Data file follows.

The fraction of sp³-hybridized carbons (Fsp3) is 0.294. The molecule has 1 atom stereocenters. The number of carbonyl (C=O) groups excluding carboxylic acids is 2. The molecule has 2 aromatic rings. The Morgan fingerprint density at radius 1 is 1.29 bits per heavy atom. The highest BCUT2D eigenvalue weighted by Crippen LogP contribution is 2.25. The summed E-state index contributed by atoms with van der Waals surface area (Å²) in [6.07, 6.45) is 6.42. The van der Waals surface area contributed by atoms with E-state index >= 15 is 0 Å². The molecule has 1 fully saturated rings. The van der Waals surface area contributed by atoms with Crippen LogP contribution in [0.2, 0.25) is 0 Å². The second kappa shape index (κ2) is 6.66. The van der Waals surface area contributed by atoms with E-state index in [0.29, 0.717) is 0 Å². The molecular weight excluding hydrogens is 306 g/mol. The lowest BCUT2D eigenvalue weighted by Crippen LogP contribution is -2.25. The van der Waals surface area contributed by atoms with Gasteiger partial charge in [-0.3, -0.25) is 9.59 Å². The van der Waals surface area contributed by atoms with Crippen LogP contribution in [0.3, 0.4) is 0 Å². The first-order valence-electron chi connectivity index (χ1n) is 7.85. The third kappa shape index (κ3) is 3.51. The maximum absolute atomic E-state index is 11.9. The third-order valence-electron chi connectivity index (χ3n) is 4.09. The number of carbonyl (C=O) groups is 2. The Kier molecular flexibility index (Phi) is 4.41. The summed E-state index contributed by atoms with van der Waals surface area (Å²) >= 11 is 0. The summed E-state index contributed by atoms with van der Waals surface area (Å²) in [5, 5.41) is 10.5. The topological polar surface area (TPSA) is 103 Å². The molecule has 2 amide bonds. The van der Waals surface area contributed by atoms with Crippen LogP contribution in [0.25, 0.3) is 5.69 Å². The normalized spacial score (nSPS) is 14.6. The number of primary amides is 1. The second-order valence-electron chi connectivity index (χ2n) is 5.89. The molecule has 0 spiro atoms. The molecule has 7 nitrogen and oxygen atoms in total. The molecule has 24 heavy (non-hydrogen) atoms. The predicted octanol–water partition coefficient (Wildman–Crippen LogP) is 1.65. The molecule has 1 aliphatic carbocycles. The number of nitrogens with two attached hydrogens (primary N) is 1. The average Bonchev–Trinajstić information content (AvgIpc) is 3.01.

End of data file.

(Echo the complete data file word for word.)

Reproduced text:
The fraction of sp³-hybridized carbons (Fsp3) is 0.294. The molecule has 1 atom stereocenters. The number of carbonyl (C=O) groups excluding carboxylic acids is 2. The molecule has 2 aromatic rings. The Morgan fingerprint density at radius 1 is 1.29 bits per heavy atom. The highest BCUT2D eigenvalue weighted by Crippen LogP contribution is 2.25. The summed E-state index contributed by atoms with van der Waals surface area (Å²) in [6.07, 6.45) is 6.42. The van der Waals surface area contributed by atoms with E-state index >= 15 is 0 Å². The molecule has 1 fully saturated rings. The van der Waals surface area contributed by atoms with Crippen LogP contribution in [0.2, 0.25) is 0 Å². The second kappa shape index (κ2) is 6.66. The van der Waals surface area contributed by atoms with E-state index in [0.29, 0.717) is 0 Å². The molecular weight excluding hydrogens is 306 g/mol. The lowest BCUT2D eigenvalue weighted by Crippen LogP contribution is -2.25. The van der Waals surface area contributed by atoms with Gasteiger partial charge in [-0.3, -0.25) is 9.59 Å². The van der Waals surface area contributed by atoms with Crippen LogP contribution in [0.3, 0.4) is 0 Å². The first-order valence-electron chi connectivity index (χ1n) is 7.85. The third kappa shape index (κ3) is 3.51. The maximum absolute atomic E-state index is 11.9. The third-order valence-electron chi connectivity index (χ3n) is 4.09. The number of carbonyl (C=O) groups is 2. The Kier molecular flexibility index (Phi) is 4.41. The summed E-state index contributed by atoms with van der Waals surface area (Å²) >= 11 is 0. The summed E-state index contributed by atoms with van der Waals surface area (Å²) in [5, 5.41) is 10.5. The topological polar surface area (TPSA) is 103 Å². The molecule has 2 amide bonds. The van der Waals surface area contributed by atoms with Crippen LogP contribution in [0.25, 0.3) is 5.69 Å². The normalized spacial score (nSPS) is 14.6. The number of primary amides is 1. The second-order valence-electron chi connectivity index (χ2n) is 5.89. The molecule has 0 spiro atoms. The molecule has 7 nitrogen and oxygen atoms in total. The molecule has 24 heavy (non-hydrogen) atoms. The predicted octanol–water partition coefficient (Wildman–Crippen LogP) is 1.65. The molecule has 1 aliphatic carbocycles. The number of nitrogens with two attached hydrogens (primary N) is 1. The average Bonchev–Trinajstić information content (AvgIpc) is 3.01.